Bravo, Warren, for a bit of level-headed commentary.
When one considers that the circumstantial evidence which led to al-Megrahi’s
conviction was supplied by a Maltese shopkeeper who was paid for his evidence
by the Americans and taken fishing by the Scottish police afterwards, the
security of the conviction does indeed become questionable. And the witness
statement that the baggage room at Heathrow was entered, and, possibly, another
case added, was never admitted to the court for examination. Much has been made
by the “guiltyists”, to coin a term, of the fact that he has never expressed
any remorse. Well, he has always maintained his innocence, so why should he? No
one is arguing that he is a nice guy, but it seems plain, as you suggest, that
our dear governments have been busy with something else in the background.



Martin (Anderson, A Scotsman living in London)






That is a very thoughtful and balanced letter.  It
should be run in the LA TIMES and San Francisco Comical.  You might have
mentioned how unreliable eye witness testimony is, as well.  Forensic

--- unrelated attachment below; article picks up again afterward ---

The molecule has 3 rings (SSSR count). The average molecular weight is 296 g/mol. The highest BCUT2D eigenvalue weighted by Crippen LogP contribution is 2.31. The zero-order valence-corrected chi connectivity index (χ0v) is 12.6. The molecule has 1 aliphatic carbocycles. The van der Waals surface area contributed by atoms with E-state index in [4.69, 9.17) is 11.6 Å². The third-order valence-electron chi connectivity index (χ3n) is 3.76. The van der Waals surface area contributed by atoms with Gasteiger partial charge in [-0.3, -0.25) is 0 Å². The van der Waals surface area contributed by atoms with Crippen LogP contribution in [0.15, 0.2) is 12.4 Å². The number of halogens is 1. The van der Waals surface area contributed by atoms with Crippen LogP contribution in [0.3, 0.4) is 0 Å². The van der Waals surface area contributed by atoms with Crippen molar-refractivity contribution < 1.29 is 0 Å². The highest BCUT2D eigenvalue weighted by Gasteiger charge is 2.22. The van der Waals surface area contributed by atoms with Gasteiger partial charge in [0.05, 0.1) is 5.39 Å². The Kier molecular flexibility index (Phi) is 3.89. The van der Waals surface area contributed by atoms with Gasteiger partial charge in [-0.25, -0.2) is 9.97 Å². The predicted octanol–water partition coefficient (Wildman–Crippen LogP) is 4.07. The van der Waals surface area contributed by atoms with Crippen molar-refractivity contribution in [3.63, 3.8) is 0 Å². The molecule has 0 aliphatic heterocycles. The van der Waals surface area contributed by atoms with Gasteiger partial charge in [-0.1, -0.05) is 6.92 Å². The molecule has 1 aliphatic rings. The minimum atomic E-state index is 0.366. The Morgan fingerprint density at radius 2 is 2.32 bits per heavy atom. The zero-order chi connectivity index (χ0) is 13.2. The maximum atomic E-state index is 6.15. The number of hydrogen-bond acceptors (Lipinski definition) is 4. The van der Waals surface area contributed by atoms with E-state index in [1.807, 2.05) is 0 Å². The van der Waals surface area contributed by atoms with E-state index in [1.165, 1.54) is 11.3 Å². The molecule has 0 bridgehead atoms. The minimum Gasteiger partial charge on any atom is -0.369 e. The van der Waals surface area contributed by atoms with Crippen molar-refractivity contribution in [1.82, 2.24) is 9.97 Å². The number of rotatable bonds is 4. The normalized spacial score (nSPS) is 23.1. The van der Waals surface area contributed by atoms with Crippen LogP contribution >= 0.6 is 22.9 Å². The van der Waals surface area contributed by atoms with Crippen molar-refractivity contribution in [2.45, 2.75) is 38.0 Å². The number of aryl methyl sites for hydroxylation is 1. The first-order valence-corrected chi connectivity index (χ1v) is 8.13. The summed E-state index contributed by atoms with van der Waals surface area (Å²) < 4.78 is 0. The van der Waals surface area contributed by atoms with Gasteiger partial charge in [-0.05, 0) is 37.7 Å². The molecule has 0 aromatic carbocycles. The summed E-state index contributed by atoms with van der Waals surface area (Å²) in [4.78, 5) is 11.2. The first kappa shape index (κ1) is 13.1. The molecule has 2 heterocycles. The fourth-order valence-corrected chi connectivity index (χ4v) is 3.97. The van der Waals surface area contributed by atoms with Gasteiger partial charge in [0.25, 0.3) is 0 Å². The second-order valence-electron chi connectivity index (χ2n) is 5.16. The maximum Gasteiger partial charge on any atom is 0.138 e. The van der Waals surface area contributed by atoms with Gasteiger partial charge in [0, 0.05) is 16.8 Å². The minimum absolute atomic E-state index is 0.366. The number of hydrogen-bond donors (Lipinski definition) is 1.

evidence is no better than eye witness testimony when it is coupled (as here)
with it.  I hope that the covered up evidence of the "railroad"
is forthcoming.


Bill (Hulsy, Santa Anna, CA)


Author: Warren Coats

I specialize in advising central banks on monetary policy and the development of the capacity to formulate and implement monetary policy.  I joined the International Monetary Fund in 1975 from which I retired in 2003 as Assistant Director of the Monetary and Financial Systems Department. While at the IMF I led or participated in missions to the central banks of over twenty countries (including Afghanistan, Bosnia, Croatia, Egypt, Iraq, Israel, Kazakhstan, Kenya, Kosovo, Kyrgystan, Moldova, Serbia, Turkey, West Bank and Gaza Strip, and Zimbabwe) and was seconded as a visiting economist to the Board of Governors of the Federal Reserve System (1979-80), and to the World Bank's World Development Report team in 1989.  After retirement from the IMF I was a member of the Board of the Cayman Islands Monetary Authority from 2003-10 and of the editorial board of the Cayman Financial Review from 2010-2017.  Prior to joining the IMF I was Assistant Prof of Economics at UVa from 1970-75.  I am currently a fellow of Johns Hopkins Krieger School of Arts and Sciences, Institute for Applied Economics, Global Health, and the Study of Business Enterprise.  In March 2019 Central Banking Journal awarded me for my “Outstanding Contribution for Capacity Building.”  My recent books are One Currency for Bosnia: Creating the Central Bank of Bosnia and Herzegovina; My Travels in the Former Soviet Union; My Travels to Afghanistan; My Travels to Jerusalem; and My Travels to Baghdad. I have a BA in Economics from the UC Berkeley and a PhD in Economics from the University of Chicago. My dissertation committee was chaired by Milton Friedman and included Robert J. Gordon.